The White House recognized the city of Minneapolis on Wednesday for its recent environmentally friendly initiatives.
The city was named one of the nation’s 16 “Climate Action Champions,” a distinction for which it will receive peer-to-peer learning and mentorship, federal support and help in moving its environmental initiatives forward.
The White House recognized the city for its Climate Action Plan, which aims to reduce Minneapolis greenhouse gas emissions by 80 percent incrementally by the year 2050, according to a press release.
The release also highlighted the city’s partnership with Xcel Energy and CenterPoint Energy to improve air quality and reduced greenhouse gas emissions, known as the Clean Energy Partnership.
“We’re very excited,” said Stephanie Zawistowski, Mayor Betsy Hodges’ sustainability policy aide. “The fact that we’ve demonstrated this leadership on a national level is great for any city.”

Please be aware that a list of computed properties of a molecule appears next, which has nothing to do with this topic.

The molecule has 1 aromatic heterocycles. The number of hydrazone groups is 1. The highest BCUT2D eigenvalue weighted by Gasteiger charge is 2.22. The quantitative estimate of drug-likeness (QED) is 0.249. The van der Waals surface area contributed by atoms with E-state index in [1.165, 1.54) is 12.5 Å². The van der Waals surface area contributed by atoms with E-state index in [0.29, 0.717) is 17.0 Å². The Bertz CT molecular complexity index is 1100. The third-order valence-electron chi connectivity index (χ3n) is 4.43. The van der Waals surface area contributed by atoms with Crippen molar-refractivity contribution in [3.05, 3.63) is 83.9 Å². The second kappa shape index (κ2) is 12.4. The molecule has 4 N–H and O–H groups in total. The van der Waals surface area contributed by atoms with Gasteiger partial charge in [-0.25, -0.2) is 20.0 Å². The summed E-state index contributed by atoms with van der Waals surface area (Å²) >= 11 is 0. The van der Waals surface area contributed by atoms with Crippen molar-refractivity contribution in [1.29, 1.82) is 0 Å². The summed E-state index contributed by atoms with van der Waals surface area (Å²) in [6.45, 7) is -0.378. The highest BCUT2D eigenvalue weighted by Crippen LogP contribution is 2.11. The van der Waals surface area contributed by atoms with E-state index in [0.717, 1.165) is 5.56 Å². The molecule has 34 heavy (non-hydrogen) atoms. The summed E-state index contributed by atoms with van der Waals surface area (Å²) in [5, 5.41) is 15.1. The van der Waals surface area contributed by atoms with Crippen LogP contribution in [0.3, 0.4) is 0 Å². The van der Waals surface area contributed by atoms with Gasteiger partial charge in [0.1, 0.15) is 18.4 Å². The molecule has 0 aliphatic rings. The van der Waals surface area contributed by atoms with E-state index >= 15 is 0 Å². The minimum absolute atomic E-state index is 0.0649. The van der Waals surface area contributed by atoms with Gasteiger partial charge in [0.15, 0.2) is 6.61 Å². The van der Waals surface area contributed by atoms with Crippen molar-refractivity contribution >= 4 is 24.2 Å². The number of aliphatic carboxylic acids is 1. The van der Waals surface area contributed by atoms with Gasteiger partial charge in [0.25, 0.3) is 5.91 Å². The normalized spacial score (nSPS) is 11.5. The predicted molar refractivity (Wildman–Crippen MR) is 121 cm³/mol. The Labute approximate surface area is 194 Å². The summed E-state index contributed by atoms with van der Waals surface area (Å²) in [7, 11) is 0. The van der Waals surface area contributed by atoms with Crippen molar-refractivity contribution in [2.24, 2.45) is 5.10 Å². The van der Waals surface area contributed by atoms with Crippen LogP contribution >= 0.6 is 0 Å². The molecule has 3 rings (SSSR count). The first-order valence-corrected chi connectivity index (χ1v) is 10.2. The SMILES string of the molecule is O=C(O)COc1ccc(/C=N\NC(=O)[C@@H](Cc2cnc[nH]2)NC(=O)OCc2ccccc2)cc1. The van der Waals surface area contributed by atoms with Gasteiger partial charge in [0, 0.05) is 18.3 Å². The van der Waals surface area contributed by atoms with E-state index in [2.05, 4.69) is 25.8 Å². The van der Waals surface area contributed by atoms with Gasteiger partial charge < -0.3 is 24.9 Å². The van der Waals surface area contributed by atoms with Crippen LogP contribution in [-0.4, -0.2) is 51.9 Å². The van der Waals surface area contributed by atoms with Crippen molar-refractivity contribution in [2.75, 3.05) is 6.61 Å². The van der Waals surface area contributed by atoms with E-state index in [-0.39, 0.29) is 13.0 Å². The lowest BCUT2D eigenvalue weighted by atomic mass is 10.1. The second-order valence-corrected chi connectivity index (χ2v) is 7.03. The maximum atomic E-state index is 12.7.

Many details of the initiative have yet to be announced, said Ward 2 Councilman Cam Gordon.
The White House announced the competition, which was administered by the U.S. Department of Energy, earlier this fall. Minneapolis leaders thought their recent environmentally friendly plans made the city a good candidate, Zawistowski said.
Gordon said the University of Minnesota, which uses a lot of energy, could serve as a potential partner in future grant applications — especially considering its recent willingness to cut back on coal burning.
“There might even be some expertise at the University,” he said. “So if we were very interested in creating some kind of innovative sustainable community … the University might be able to help with that.”
Despite Wednesday’s announcement, Fossil Free Minnesota member and political science sophomore Noah Shavit-Lonstein said Minneapolis still has a long way to go. He cited the city’s dependence on fossil fuel as a fundamental issue.
“Climate change is a huge issue,” he said. “I think it should be a top priority for our government at many different levels because it’s something that will have a huge effect on the futures of people in the city, especially the young people who live in the city.”